At that point, they were playing meaningful football, going into the month of December. That first year, 10 wins weren’t good enough to make the tournament in 2013. Come 2014, you could have made a case for Arizona being that one team in the National Football League that no one wanted to play, provided the Cardinals stayed healthy at key spots. They were not able to do that, and the net result was Ryan Lindley marking himself as one of the worst quarterbacks in post-season history in a loss to the Carolina Panthers.

With a recent history that does garner some looks from football people that wouldn’t normally give their organization the time of day, Palmer and the gang entered this season with a chip on their shoulder. What they’ve done before this season is inconsequential, especially if you want to be taken seriously in discussing their Super Bowl aspirations. Through nine games, a 7-2 mark has given some weight to those thoughts previously thought to be outlandish, but who have they played?

But, They Haven’t Played Anyone

It took a big play or two at the end to put away the New Orleans Saints in Week 1, and the Saints seem to be a continuation of the mess that was the 2014 Saints. Okay, crossing them off the list. How about the Bears in Week 2 on the road? Forget about the Bears you’re seeing now, now that Jay Cutler and Adam Gase have found their groove, the Cardinals are awarded no points for a 48-23 win at Soldier Field.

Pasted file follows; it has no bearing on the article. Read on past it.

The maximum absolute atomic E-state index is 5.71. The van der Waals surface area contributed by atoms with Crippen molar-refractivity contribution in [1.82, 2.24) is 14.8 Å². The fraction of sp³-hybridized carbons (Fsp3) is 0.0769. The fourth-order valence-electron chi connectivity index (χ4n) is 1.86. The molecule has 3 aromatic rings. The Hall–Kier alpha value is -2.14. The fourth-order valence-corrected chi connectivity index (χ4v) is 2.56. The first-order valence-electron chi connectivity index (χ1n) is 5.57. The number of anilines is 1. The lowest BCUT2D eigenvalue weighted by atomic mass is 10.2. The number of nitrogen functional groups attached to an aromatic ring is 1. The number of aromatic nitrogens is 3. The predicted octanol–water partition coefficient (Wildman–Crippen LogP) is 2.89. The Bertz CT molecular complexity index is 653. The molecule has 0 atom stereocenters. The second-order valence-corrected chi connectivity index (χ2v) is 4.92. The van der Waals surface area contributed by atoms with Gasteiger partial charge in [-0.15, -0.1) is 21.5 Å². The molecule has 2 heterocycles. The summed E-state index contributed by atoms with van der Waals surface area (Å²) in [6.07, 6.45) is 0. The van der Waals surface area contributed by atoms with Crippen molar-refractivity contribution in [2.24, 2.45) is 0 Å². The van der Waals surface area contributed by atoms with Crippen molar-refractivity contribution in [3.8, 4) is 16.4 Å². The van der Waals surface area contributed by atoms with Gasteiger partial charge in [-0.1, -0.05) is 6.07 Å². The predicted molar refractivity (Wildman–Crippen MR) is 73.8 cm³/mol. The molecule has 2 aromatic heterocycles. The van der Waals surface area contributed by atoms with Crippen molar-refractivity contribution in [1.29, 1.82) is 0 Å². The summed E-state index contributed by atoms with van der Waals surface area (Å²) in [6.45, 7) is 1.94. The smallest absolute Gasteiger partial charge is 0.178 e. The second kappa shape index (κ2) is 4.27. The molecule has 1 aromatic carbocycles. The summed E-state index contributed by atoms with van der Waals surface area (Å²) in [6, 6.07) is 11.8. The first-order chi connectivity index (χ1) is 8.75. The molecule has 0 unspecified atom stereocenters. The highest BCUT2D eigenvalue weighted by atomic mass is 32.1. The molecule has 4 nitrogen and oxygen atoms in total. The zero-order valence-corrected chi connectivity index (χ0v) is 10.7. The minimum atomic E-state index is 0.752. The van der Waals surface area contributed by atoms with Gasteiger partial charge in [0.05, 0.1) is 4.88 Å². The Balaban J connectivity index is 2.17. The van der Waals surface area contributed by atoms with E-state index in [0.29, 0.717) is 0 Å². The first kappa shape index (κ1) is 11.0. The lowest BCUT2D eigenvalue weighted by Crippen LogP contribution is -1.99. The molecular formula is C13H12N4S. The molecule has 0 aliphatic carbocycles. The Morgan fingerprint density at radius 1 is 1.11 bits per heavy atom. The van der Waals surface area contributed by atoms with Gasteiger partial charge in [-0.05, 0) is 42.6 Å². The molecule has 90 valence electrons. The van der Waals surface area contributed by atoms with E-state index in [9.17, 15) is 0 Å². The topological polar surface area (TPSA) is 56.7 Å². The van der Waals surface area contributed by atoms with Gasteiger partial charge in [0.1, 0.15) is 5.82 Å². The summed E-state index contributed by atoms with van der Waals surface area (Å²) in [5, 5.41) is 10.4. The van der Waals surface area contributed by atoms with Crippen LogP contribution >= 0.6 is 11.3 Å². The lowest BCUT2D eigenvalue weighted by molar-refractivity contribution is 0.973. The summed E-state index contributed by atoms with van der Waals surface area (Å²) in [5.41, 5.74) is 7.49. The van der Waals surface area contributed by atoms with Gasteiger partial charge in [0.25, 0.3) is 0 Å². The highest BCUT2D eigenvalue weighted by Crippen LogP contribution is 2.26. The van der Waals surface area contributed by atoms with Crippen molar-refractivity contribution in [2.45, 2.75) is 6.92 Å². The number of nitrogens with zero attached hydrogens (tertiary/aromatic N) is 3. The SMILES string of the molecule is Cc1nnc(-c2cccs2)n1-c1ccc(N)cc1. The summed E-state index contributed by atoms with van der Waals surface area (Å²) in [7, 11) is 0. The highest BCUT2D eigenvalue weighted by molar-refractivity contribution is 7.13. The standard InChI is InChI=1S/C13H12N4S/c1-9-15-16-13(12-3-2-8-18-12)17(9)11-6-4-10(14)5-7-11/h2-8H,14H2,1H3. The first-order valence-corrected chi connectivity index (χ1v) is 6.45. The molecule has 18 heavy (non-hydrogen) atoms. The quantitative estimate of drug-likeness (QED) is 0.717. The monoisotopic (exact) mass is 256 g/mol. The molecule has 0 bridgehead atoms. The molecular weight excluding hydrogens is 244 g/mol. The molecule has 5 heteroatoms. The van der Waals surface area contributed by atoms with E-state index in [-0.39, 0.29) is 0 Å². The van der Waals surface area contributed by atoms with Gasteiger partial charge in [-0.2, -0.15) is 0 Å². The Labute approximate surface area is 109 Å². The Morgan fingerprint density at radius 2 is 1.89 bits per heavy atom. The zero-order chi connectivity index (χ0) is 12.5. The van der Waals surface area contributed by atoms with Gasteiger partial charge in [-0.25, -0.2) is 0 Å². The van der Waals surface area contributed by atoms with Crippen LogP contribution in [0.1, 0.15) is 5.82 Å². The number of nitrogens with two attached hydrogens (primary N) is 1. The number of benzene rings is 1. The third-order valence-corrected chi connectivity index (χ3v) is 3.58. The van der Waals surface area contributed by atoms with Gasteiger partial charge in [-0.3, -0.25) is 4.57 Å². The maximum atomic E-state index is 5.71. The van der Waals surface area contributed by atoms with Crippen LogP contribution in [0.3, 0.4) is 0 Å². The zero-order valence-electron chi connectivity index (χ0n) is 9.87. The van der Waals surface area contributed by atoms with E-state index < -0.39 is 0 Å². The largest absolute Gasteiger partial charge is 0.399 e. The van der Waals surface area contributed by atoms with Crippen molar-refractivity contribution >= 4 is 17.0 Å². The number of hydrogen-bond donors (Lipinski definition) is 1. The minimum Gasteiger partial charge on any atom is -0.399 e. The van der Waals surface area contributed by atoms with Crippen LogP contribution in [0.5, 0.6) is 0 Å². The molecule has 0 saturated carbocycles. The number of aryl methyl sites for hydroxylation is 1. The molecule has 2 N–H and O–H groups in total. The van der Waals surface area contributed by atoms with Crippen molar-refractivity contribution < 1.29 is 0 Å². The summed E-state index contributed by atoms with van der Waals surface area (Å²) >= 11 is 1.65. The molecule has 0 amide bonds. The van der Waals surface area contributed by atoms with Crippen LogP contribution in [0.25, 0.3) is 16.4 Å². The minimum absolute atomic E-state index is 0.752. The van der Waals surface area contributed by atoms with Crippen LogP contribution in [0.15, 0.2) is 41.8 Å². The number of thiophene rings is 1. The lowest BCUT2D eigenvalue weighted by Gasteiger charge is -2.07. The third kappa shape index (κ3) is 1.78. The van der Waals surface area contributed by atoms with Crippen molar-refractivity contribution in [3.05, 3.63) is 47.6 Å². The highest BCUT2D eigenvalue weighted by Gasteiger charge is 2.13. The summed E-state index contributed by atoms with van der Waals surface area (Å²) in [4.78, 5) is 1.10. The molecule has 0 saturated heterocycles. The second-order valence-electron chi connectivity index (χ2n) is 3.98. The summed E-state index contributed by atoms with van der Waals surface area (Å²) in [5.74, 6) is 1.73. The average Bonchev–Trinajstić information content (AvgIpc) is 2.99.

It wasn’t that long ago that voices behind the microphone your drive home were trying to sell Niners and Cardinals as a rivalry. Sometimes, you have to reach for the narrative in the NFC West, which is seemingly void of natural rivalries1Not having a team in L.A. makes it difficult for fans in San Francisco and Phoenix to see a rival that isn’t a direct drive down the interstate.. Sure, maybe players have told the teams’ flagship stations that they don’t like the other team, and maybe those two teams were at the top of the division, but that pairing never screamed, “throw the records out the window when these teams square off”.